I spotted a giant pine tree and saw my chance. Pulled over, and let it loose behind that tree. I noticed the soil around the root ball receded and had eroded against the road’s berm; and I spotted what I thought was a sharp piece of black plastic (3/4” tip exposed) sticking out.
I almost didn’t pick it up. Haha!
My first find ever. A spectacular one too. And, I learned a great lesson about where to look for arrowheads.
Thanks for the share! Good thing you let loose first. I’d have messed myself!
 

uniface

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It's been too many years since I was seeing Susquehanna, Perkiomen et al. broadpoints, and aging memory is not real reliable, but I don't recall ever seeing that kind of edge curation on a broadpoint that was re-edged by the people who made it. Obviously an exotic, and probably traded in (FWIW, they also traded blanks of premium stone like brown jasper to places far from its source), which would be consistent with that supposition.

Broadpoints of jasper (fine grained enough to show flaking clearly in pictures -- rhyolite [most common groadpoint material, doesn't as a rule] rival Clovis points in the fakery dept., so proceed with caution. But I'd do some compare-&-contrast (both w/ real and known fakes). FWIW
 
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MAMucker

MAMucker

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It's been too many years since I was seeing Susquehanna, Perkiomen et al. broadpoints, and aging memory is not real reliable, but I don't recall ever seeing that kind of edge curation on a broadpoint that was re-edged by the people who made it. Obviously an exotic, and probably traded in (FWIW, they also traded blanks of premium stone like brown jasper to places far from its source), which would be consistent with that supposition.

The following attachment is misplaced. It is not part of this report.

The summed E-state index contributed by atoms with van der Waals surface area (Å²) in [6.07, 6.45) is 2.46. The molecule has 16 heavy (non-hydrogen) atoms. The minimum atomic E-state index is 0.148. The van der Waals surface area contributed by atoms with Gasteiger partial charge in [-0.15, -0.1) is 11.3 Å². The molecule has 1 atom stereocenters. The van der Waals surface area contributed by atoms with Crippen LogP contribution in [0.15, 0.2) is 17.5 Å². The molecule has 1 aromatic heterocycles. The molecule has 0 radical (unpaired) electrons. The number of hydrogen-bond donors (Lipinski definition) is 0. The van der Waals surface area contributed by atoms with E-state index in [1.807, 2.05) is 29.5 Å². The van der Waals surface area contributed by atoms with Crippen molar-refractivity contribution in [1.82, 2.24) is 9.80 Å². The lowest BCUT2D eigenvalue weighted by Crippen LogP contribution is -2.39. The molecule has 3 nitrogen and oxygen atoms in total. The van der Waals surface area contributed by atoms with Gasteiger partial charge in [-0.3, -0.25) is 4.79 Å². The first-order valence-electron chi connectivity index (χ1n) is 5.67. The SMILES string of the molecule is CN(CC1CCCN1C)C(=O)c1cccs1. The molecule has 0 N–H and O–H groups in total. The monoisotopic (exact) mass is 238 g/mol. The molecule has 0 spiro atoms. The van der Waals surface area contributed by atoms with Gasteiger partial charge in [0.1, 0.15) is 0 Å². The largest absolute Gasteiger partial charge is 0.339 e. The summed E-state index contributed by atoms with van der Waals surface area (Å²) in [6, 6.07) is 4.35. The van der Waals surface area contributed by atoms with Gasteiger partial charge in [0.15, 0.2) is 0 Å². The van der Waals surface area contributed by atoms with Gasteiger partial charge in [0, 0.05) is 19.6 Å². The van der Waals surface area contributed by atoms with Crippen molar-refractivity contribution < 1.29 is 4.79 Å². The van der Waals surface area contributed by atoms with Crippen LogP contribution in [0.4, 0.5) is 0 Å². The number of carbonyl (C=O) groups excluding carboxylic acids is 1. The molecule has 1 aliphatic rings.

Broadpoints of jasper (fine grained enough to show flaking clearly in pictures -- rhyolite [most common groadpoint material, doesn't as a rule] rival Clovis points in the fakery dept., so proceed with caution. But I'd do some compare-&-contrast (both w/ real and known fakes). FWIW
Here are good examples from A New England Typology of Native American Artifacts. I can’t show these with multiple lighting angles to highlight the workmanship (like I did with the one I posted)
Is there something specific that gave you a red flag?
 

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uniface

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Good show, Muck. Looks like there was a broadpoint culture in New England then. Years ago I stumbled onto an extention of it in upstate New York that for some reason didn't make it into the books I had. But didn't suspect it went further. Obviously out of the loop for too long a time here ! LOL !
 

Tdog

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My eyes may be failing me but I still believe I see long running fractures in all these different points!?!? Is it just me, the pics or is this material layered such that the step fractures travel further than I'm used to seeing? Seems like it's too much of a coincidence for this to be an anomaly in all these pieces!